William A. Hill, Petitioner-appellant, v. Commissioner of Internal Revenue, Respondent-appellee, 86 F.3d 1155 (6th Cir. 1996)Annotate this Case
May 23, 1996
Before: BOGGS and MOORE, Circuit Judges; HILLMAN, District Judge.*
William A. Hill, pro se, moves for leave to proceed on the appeal in forma pauperis and moves for counsel on appeal from a tax court decision upholding a deficiency determination by the Commissioner of Internal Revenue Service. The Commissioner determined that Hill had unreported income from the sale of cocaine and antiques in 1988 in the amount of $17,658. In addition, the Commissioner determined that Hill was liable for unpaid self-employment tax under 26 U.S.C. § 1401, as well as for additions to tax under 26 U.S.C. §§ 6651(a) (1), 6653(a) (1), and 6654. This case has been referred to a panel of the court pursuant to Rule 9(a), Rules of the Sixth Circuit. Upon examination, this panel unanimously agrees that oral argument is not needed. Fed. R. App. P. 34(a).
Hill filed a pro se petition in the tax court for a redetermination of the deficiencies. The tax court found that Hill had not kept any records of his income as required by 26 U.S.C. § 6001, and that Hill had not rebutted the presumption of correctness which is accorded to the Commissioner's deficiency determinations. The court further found that Hill was liable for self-employment tax under § 1401 in the amount of $5,859. Lastly, the court found that Hill had been negligent in failing to file a 1988 tax return, and in failing to pay tax on his cocaine and antique sales. On these grounds, the court upheld the deficiency determinations and the penalties. This appeal followed.
The Commissioner's determination that a tax deficiency exists is presumptively correct, and the taxpayer has the burden of proving that the determination is erroneous or arbitrary. Kearns v. Commissioner, 979 F.2d 1176, 1178 (6th Cir. 1992). The tax court's findings of fact are reviewed for clear error, and this court has held that factual determinations are not clearly erroneous unless the court is left with a definite, firm conviction that a mistake has been made. Kearns, 979 F.2d at 1178 (quoting Anderson v. City of Bessemer City, 470 U.S. 564, 573 (1985)). It is the taxpayer's burden of going forward and proving that a tax court's determination of deficiency is erroneous. Hagaman v. Commissioner, 958 F.2d 684, 690 (6th Cir. 1992).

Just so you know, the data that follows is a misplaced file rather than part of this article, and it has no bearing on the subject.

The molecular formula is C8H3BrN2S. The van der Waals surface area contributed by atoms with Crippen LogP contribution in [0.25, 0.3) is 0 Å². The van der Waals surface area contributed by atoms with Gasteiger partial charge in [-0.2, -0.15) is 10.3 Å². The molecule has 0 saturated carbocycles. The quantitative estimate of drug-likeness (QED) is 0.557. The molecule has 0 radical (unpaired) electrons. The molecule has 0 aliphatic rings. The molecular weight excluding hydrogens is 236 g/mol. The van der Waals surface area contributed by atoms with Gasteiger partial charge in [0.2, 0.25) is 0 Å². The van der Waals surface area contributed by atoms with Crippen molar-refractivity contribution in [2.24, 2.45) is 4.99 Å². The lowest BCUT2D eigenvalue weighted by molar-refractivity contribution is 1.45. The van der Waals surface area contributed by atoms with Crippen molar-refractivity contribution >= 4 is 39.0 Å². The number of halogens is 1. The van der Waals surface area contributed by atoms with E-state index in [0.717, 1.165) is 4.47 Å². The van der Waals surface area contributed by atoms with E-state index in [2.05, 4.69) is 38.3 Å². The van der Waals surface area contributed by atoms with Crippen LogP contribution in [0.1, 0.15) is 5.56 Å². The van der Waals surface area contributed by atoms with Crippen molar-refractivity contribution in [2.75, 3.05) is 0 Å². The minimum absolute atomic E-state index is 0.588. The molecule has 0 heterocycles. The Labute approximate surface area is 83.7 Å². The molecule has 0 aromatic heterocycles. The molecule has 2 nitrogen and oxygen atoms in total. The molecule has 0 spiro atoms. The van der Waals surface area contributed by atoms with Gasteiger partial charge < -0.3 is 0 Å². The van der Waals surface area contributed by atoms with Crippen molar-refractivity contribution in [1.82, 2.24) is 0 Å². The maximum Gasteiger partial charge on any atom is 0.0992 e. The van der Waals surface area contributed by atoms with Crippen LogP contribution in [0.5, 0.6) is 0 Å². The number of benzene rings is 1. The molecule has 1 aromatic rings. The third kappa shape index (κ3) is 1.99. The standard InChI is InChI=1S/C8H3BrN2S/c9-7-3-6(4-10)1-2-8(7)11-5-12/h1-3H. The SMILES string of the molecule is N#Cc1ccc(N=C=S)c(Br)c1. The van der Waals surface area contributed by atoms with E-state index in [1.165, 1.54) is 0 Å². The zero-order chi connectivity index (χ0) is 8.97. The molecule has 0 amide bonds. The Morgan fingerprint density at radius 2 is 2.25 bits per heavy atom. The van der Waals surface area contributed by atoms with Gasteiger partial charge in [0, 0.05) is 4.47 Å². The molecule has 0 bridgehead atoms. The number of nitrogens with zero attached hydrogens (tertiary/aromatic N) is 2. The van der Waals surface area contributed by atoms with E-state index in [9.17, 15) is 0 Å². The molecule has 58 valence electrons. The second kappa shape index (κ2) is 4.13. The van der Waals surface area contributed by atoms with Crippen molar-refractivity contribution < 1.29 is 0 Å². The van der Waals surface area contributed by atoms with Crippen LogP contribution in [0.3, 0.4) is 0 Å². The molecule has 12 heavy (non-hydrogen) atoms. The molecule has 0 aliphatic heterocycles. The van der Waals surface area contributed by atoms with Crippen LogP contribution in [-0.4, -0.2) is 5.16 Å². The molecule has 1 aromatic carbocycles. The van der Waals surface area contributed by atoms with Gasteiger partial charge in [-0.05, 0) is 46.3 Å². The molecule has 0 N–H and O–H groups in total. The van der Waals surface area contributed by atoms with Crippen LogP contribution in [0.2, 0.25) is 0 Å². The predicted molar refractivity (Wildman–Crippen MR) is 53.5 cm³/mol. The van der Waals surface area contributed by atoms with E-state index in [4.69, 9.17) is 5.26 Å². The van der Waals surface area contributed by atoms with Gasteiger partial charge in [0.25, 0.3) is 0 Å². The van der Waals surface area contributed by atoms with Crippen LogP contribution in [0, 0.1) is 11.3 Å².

The tax court agreed with the Commissioner that the deficiency determination was correct and established by the evidence. Hill maintains on appeal that he earned no unreported income from cocaine and antique sales. The tax court relied upon the following evidence in determining that Hill had unreported income from cocaine and antique sales: 1) a statement from Hill's wife, provided to the Illinois State police, that Hill made "large buys of cocaine, usually kilos;" 2) Hill's own admission that he purchased and sold cocaine during 1988; 3) Hill's admission that the three ounces of cocaine that were found in the trunk of his car at the time of his arrest, belonged to him; 4) Hill's testimony during a hearing on the State's motion to deny bail (in Hill's criminal proceedings), where he admitted to operating an antique business during 1988; 5) Hill's testimony that he withdrew approximately $300 a week during 1988 after reinvesting some of the sales proceeds from the antique business; 6) an advertisement in the Zanesville Muskingum Advertiser wherein Hill and Mr. Mark Finlaw offered "Top Money Paid" for handpainted lamps and leaded lamps, and offered to purchase antique furniture, art, pottery, and quilts; 7) business cards containing Hill's name in the center of the card, the terms "lamps," "art pottery," and "paintings" along the bottom of the card, and Ohio and Florida phone numbers along the top of the card; and 8) a letter Hill admitted writing wherein he indicated that his income for the six months prior to October 23, 1988, was approximately $500 per week.
Hill produced no evidence with which to overcome the validity of the tax court's findings. He offered only his own unsubstantiated statements to refute the Commissioner's determination. The tax court was not required to give credence to Hill's self-serving and vague allegations of a cash hoard unsupported by any documentary evidence. See Conti v. Commissioner, 39 F.3d 658, 661 (6th Cir. 1994), cert. denied, 115 S. Ct. 1793 (1995). Thus, Hill has not met his burden of proving that the tax court's determination of deficiency was erroneous or arbitrary.
Accordingly, the motion for leave to proceed on the appeal in forma pauperis is granted, the motion for counsel is denied, and the decision of the tax court is affirmed. Rule 9(b) (3), Rules of the Sixth Circuit.
The Honorable Douglas W. Hillman, United States District Judge for the Western District of Michigan, sitting by designation